Earlier this month, seven delegates from the CarSharing Association participated in committee meetings at the Transportation Research Board (TRB) Annual Meeting in Washington, D.C.
At the Shared-Use Vehicle Public Transport Systems subcommittee meeting, Susan Shaheen provided updates from the Shared Use Mobility Summit, which was held October 10-11 in San Francisco. Key takeaways from the October summit included the need for public subsidies, industry standards and self-regulation instead of government intervention, parking and insurance issues, integration with public transit and privacy and confidentiality of member-driver and operator data.
At the “Innovations in Shared-Use Mobility and Transportation Demand Management” workshop, Shaheen gave a short presentation on the definitions of shared-use mobility. She described how “blurring the lines” between different forms is problematic to both academic research and public policy. In the past, there has been debate about the definition of “car sharing” and whether new forms (one-way, free-floating, peer-to-peer, hourly airport rentals, etc.) should be considered as car sharing.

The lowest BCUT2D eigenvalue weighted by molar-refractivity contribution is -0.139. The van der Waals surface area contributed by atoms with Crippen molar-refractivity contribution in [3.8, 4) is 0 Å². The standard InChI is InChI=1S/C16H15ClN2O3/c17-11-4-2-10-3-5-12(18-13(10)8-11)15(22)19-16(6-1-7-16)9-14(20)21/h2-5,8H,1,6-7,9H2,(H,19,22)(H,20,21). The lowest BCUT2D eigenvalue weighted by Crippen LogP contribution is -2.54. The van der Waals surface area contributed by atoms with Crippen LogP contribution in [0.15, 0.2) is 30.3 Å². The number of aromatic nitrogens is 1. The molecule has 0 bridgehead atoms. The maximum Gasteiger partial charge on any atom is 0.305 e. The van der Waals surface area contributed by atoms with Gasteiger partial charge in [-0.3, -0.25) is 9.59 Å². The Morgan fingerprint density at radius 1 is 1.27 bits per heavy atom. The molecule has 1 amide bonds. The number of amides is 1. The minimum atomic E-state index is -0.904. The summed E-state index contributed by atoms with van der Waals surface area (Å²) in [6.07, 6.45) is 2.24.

A panel that included lawyers from Lyft and Sidecar and the CEO of Carma discussed the use of the term “ridesharing.” In the past, the definition has been synonymous with carpooling and vanpooling and the driver couldn’t charge more than his/her operating costs.
But new entrants into the scene (e.g. Lyft, Sidecar, UberX) are attempting to redefine ridesharing. In their business model, drivers pick up passengers and take them to their destination much like a taxi driver does. The rates charged are sufficiently high so the driver will earn money above his/her vehicle operating costs — even after the web-based platform takes their cut of revenues. These businesses have been defined as “transportation networking companies” (TNCs) by the California Public Utilities Commission. Last year, CPUC introduced new rules to regulate and level the playing field with traditional taxi operators.
Susan Shaheen, Sharon Feigon and Jason Pavluchuk are planning the next Shared Use Mobility Summit, which will take place June 10-11, 2014, in Washington, D.C. This summit will focus on U.S. Transportation Policy. It was noted that changes are needed to shift funding away from highways and infrastructure (supporting privately-owned vehicles) and toward public transit and more efficient shared-use systems.
The Transportation Research Board Annual Meeting includes all forms of transportation including air, marine, rail, highways and public transit.